Link to comment
Share on other sites

Does anyone know of a good place in the District that makes broiled/baked crabcakes without filler? Or, at least, without mayo? I'm allergic to soybean oil- big ingredient in commercial mayo- and not a huge fan of fat/lard in general.
You might ask the Prime Rib if they use Soybean oil in their version. I know that they use Mayo as a binder, but I do not know if the mayo is housemade or commercially made.
Link to comment
Share on other sites

Do you mean filler (e.g. cracker meal), or binder, or both? Most all crabcakes have some kind of fat/binder - else they fall to pieces. I don't think I've ever heard of using lard in a crabcake though.

I guess I meant binder (though who wants a crabcake that's mostly filler anyway). And I should have clarified "lard" as heavy amounts of butter, cream, or other fatty substance...not lard. But isn't grease, used to fry crab cakes, considered lard? :blink:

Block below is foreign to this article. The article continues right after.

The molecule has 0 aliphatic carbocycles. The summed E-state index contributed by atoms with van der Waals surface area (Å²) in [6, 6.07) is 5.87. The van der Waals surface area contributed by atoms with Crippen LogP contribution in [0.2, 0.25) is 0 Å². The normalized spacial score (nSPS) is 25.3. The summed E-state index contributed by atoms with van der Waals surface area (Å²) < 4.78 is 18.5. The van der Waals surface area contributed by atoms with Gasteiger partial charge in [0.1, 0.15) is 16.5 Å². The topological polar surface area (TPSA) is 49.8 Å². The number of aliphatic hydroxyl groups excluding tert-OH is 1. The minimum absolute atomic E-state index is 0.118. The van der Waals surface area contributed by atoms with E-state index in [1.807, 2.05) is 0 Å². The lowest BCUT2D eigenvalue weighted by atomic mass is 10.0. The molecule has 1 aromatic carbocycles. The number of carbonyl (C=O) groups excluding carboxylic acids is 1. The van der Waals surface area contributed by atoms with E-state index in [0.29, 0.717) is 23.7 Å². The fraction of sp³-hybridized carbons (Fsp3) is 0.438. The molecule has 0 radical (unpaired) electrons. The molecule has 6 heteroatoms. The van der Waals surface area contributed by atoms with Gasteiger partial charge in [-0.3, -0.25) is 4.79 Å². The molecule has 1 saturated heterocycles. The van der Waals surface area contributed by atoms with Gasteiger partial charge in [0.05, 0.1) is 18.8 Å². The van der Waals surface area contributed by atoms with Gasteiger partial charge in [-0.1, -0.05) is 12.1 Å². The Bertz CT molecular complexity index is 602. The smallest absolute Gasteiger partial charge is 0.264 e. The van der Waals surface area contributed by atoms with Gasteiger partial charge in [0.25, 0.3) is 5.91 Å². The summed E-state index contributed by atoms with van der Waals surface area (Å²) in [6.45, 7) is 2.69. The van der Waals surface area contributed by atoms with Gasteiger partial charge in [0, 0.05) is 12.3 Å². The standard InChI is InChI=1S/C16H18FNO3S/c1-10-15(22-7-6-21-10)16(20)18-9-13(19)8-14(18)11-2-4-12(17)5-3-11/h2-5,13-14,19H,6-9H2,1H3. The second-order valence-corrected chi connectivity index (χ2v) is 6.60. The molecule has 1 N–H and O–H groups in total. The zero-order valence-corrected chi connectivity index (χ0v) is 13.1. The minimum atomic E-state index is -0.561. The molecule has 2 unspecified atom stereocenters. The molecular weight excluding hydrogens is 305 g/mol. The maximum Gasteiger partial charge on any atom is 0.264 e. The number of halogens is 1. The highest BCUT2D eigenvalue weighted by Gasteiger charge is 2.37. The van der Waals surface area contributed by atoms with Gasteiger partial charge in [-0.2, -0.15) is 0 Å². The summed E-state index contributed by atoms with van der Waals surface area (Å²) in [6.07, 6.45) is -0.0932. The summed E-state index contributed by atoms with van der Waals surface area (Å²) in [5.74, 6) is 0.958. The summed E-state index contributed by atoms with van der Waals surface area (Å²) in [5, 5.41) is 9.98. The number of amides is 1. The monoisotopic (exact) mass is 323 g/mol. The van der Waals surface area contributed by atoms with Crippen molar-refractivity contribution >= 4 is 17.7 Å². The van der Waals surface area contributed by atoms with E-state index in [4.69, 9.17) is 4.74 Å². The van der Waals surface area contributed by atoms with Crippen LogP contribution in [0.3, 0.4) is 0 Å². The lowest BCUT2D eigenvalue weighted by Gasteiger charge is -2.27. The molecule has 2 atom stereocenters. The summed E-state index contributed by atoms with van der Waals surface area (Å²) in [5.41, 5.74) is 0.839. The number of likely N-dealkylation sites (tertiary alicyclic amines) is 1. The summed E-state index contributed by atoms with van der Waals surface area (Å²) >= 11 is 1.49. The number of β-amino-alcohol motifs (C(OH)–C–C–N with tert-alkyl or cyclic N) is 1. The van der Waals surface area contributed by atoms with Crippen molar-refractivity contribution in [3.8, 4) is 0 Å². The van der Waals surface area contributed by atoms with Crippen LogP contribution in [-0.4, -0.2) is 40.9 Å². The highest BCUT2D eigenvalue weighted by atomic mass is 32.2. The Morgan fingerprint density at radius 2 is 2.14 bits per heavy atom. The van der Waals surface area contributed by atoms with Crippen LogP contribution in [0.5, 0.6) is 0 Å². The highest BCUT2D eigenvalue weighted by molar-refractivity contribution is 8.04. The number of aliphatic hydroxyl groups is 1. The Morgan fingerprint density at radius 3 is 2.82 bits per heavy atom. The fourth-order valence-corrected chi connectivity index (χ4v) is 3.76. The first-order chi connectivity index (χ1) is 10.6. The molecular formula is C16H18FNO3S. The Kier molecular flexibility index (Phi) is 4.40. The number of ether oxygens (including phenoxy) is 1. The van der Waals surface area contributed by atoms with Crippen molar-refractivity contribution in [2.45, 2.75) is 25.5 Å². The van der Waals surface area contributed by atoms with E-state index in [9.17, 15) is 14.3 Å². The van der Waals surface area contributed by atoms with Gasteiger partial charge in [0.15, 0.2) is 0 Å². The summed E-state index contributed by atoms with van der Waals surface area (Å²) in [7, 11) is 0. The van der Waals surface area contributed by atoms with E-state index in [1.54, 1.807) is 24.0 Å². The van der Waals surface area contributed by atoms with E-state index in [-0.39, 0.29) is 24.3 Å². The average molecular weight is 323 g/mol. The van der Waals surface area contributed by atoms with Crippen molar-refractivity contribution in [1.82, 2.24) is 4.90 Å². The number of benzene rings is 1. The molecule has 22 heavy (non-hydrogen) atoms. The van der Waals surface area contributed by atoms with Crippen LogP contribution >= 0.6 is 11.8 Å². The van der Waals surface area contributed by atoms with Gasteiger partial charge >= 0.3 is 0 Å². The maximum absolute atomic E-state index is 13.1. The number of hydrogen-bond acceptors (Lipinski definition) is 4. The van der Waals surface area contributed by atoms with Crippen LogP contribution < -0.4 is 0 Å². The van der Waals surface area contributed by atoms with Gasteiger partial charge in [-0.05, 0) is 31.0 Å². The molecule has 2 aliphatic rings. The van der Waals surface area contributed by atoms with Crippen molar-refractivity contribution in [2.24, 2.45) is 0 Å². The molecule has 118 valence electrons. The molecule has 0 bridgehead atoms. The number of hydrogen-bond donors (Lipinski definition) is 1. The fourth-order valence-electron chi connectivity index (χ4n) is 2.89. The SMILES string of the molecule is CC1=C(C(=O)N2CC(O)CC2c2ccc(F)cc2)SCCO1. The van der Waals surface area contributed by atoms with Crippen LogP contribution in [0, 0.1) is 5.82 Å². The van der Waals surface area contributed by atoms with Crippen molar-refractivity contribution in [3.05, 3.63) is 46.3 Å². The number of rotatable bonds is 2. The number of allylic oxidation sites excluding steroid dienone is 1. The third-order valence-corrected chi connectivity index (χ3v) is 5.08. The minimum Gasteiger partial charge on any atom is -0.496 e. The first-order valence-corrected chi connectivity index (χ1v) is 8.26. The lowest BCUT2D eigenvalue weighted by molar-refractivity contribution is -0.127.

Link to comment
Share on other sites

Lard is pig fat. My grandmother called bacon fat "grease" but i don't know anyone that uses that term anymore, or whether it's used for other sources of fat. In excess it's a bad thing, but we all need some fat in our diets for proper brain function, and nice skin.

Most crabcakes are either broiled, or sauteed in a little butter. The need some binding or they become just a pile of seasoned crab. Which isn't a bad thing, but it's not a crabcake. If you're allergic to certain ingredients it's always wise to call the restaurant and ask - most are happy to tell you.

Link to comment
Share on other sites

We were in Chincoteague last weekend, a region notorious for its horrible food, and had crab cakes at a place called Etta's. We were expecting the usual US-seacoast fare of huge portions of indifferent slop served to four-tops of bluehairs and men in baseball caps--but no. Etta's was a delightful place with a lovely screened porch overlooking the water, great service and, most importantly, the best crab cakes I have ever had. They were so artfully constructed and free of filler that I had no idea what was holding the huge lumps of succulent crabmeat together. Anyone going to Chincoteague, make sure to give Etta's a try.